This raises questions about where privacy starts and a right to look or know stops. Can I not walk down a street and look at the faces of houses? Why then should I not be able to look at the face on Street View and other similar technologies? What about the satellite view? Do people have the right to see into my back yard from above?
This is a similar issue, though less fraught, as face databases. What rights do I have to my face? How would those rights connect to laws about Name, Image and Likeness (NIL) (or rights of publicity) which became an issue recently in amateur sports in the US. As for Canada, Rights of Publicity are complex and vary from province to province, but there is generally a recognition that:
People should have the right “to control the commercial use of name, image, likeness and other unequivocal aspects of one’s identity (eg, the distinct sound of someone’s voice).” (See Lexology article)
At the same time there is recognition that NIL can be used to provide legitimate information to the public.
Returning to the blurring of your house facade in Street View; I’m guessing the main reason the companies provide this is for security for people in sensitive positions or people being stalked.
Michael Sinatra invited me to a “show and tell” workshop at the new Université de Montréal campus where they have a long data wall. Sinatra is the Director of CRIHN (Centre de recherche interuniversitaire sur les humanitiés numériques) and kindly invited me to show what I am doing with Stéfan Sinclair and to see what others at CRIHN and in France are doing.
Operation Jane Walk appropriates the hallmarks of an action roleplaying game – Tom Clancy’s The Division (2016), set in a barren New York City after a smallpox pandemic – for an intricately rendered tour that digs into the city’s history through virtual visits to some notable landmarks. Bouncing from Stuyvesant Town to the United Nations Headquarters and down the sewers, a dry-witted tour guide makes plain how NYC was shaped by the Second World War, an evolving economy and the ideological jousting between urban theorists such as Robert Moses and Jane Jacobs. Between stops, the guide segues into musical interludes and poetic musings, but doesn’t let us forget the need to brandish a weapon for self-defence. The result is a highly imaginative film that interrogates the increasingly thin lines between real and digital worlds – but it’s also just a damn good time.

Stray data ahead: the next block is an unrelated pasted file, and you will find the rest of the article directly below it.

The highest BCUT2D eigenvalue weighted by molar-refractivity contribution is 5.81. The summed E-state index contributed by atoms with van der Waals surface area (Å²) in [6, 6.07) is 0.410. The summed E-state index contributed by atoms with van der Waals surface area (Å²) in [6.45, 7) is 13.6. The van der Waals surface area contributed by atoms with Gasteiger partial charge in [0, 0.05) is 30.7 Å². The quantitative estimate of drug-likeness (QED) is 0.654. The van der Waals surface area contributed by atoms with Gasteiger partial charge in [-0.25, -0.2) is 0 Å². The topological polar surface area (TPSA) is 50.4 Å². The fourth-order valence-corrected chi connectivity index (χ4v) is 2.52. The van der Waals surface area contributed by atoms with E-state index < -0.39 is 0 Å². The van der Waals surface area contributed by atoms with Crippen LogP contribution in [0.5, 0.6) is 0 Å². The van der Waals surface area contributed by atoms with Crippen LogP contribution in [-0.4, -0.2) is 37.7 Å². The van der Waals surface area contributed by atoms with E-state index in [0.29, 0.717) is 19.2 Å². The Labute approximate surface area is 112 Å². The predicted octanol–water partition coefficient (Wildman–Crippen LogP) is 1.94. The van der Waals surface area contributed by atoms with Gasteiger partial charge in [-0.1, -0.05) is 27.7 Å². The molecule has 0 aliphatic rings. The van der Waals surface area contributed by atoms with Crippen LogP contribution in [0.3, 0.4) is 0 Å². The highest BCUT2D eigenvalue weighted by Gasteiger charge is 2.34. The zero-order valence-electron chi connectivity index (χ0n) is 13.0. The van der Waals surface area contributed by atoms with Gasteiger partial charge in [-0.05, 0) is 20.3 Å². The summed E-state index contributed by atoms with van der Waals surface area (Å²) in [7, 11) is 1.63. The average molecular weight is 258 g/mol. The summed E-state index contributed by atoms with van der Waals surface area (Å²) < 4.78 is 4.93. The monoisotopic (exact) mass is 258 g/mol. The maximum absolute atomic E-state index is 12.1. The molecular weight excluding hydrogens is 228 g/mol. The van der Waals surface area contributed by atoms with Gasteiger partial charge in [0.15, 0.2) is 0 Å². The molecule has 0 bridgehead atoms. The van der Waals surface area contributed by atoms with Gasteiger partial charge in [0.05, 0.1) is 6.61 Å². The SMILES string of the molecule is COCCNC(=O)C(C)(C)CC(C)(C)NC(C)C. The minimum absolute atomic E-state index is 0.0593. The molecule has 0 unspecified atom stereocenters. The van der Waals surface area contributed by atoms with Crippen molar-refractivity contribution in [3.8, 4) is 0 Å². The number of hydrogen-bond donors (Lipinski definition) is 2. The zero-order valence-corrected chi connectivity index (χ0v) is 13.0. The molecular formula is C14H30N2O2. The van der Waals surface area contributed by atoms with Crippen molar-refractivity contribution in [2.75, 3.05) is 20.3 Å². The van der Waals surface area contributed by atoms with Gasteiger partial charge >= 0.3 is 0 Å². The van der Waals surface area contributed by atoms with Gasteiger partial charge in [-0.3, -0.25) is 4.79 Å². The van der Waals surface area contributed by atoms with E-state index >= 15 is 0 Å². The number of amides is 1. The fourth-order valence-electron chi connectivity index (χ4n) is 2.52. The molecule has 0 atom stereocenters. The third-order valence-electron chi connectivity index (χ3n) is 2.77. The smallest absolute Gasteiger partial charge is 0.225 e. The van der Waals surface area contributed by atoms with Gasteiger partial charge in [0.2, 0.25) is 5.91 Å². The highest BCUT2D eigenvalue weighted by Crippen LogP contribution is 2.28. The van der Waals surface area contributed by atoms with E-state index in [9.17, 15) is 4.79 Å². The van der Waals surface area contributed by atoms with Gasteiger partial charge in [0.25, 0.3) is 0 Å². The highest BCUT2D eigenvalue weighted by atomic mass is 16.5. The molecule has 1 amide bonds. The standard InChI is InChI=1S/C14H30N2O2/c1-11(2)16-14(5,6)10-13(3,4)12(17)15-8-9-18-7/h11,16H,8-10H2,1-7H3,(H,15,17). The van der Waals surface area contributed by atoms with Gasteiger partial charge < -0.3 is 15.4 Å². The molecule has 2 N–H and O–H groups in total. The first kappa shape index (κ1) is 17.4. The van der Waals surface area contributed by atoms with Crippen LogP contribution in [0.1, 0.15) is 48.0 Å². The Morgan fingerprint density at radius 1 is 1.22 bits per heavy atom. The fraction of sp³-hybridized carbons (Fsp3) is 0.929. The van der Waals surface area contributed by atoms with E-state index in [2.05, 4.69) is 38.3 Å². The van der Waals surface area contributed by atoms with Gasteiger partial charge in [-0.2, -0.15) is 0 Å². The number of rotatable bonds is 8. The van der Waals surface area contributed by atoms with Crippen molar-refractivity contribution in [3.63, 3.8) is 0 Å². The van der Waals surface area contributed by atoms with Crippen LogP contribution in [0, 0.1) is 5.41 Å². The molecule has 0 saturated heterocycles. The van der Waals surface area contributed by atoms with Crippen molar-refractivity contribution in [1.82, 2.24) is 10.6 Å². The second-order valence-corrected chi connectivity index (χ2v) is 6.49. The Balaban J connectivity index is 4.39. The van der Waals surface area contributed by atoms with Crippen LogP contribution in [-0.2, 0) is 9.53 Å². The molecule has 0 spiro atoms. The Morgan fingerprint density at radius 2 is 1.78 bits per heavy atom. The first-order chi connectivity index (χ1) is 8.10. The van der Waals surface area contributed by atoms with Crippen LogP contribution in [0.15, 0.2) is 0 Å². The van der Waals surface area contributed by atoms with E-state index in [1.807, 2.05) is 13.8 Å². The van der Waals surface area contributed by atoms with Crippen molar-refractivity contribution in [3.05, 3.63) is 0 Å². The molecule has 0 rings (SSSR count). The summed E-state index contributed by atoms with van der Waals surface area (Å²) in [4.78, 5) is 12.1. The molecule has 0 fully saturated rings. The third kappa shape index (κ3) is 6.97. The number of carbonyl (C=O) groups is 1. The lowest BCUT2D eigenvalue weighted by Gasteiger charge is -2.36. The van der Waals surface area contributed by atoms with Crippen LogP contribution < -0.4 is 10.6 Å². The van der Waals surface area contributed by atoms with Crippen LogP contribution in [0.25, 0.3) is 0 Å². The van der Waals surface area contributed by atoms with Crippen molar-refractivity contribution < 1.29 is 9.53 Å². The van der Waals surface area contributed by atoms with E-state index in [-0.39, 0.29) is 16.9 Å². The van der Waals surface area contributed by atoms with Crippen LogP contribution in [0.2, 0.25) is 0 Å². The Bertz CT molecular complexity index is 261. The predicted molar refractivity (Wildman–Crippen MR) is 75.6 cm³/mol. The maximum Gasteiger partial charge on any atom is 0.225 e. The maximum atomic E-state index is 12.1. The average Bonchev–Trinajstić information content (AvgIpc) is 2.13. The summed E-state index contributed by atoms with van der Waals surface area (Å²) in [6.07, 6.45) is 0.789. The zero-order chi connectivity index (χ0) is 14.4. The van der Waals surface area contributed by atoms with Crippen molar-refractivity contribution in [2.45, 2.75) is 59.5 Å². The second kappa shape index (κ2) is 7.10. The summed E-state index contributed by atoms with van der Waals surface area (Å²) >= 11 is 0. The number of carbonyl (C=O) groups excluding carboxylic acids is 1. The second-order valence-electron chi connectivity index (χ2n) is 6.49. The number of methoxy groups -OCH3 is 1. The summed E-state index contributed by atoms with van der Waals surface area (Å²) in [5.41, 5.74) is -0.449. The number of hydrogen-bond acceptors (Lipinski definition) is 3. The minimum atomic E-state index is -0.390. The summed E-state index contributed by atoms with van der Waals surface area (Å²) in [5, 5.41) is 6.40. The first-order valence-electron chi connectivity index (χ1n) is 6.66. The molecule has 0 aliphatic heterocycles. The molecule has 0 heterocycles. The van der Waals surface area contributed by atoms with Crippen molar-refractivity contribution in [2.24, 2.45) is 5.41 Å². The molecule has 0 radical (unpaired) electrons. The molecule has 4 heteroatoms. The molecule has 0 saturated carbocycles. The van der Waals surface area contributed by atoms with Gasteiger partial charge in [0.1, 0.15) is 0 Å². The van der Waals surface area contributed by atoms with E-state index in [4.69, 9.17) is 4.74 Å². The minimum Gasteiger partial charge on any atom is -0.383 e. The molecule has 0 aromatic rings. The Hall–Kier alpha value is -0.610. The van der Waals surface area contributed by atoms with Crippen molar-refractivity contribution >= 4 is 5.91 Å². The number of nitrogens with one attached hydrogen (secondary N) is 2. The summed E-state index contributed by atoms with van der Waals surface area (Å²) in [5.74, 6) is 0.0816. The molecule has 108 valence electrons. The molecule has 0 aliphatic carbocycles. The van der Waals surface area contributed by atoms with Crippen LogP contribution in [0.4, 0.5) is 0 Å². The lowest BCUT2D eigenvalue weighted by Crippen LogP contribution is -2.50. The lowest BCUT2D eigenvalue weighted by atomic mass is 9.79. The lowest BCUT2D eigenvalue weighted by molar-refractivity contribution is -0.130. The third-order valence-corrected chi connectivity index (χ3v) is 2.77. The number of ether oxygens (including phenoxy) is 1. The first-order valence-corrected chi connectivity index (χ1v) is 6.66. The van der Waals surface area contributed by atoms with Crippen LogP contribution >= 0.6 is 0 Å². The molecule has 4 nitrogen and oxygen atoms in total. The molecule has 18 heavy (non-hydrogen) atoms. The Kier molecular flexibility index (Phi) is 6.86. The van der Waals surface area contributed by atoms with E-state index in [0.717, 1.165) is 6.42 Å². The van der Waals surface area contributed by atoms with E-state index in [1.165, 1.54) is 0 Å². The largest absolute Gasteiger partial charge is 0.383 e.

Anatomy of an AI System – The Amazon Echo as an anatomical map of human labor, data and planetary resources. By Kate Crawford and Vladan Joler (2018)
Kate Crawford and Vladan Joler have created a powerful infographic and web site, Anatomy of an AI System. The dark illustration and site are an essay that starts with the Amazon Echo and then sketches out the global anatomy of this apparently simple AI appliance. They do this by looking at where the materials come from, where the labour comes from (and goes), and the underlying infrastructure.
Put simply: each small moment of convenience – be it answering a question, turning on a light, or playing a song – requires a vast planetary network, fueled by the extraction of non-renewable materials, labor, and data.
The essay/visualization is a powerful example of how we can learn by critically examining the technologies around us.
Just as the Greek chimera was a mythological animal that was part lion, goat, snake and monster, the Echo user is simultaneously a consumer, a resource, a worker, and a product.
Queer places are, by definition, sites of accretion, where stories, memories, and experiences are gathered. Queer place, in particular, is reliant on ephemeral histories, personal moments and memories. GoQueer intends to integrate these personal archives with places for you to discover.
I recently downloaded and started playing the iOS version of GoQueer from the App Store. It is a locative game from my colleague Dr. Maureen Engel.
Engel reflected about this project in a talk on YouTube titled Go Queer: A Ludic, Locative Media Experiment. Engel nicely theorizes her game not once, but in a doubled set of reflections show how theorizing isn’t a step in project design, but continuous thinking-through.
Locals and Tourists is a fascinating series of maps that juxtapose who takes Flickr photos locals vs. tourists. The blue is the locals, red is tourists. Above you can see Toronto and how locals take pictures all along Bloor and Queen and up Yonge. Tourists stay downtown.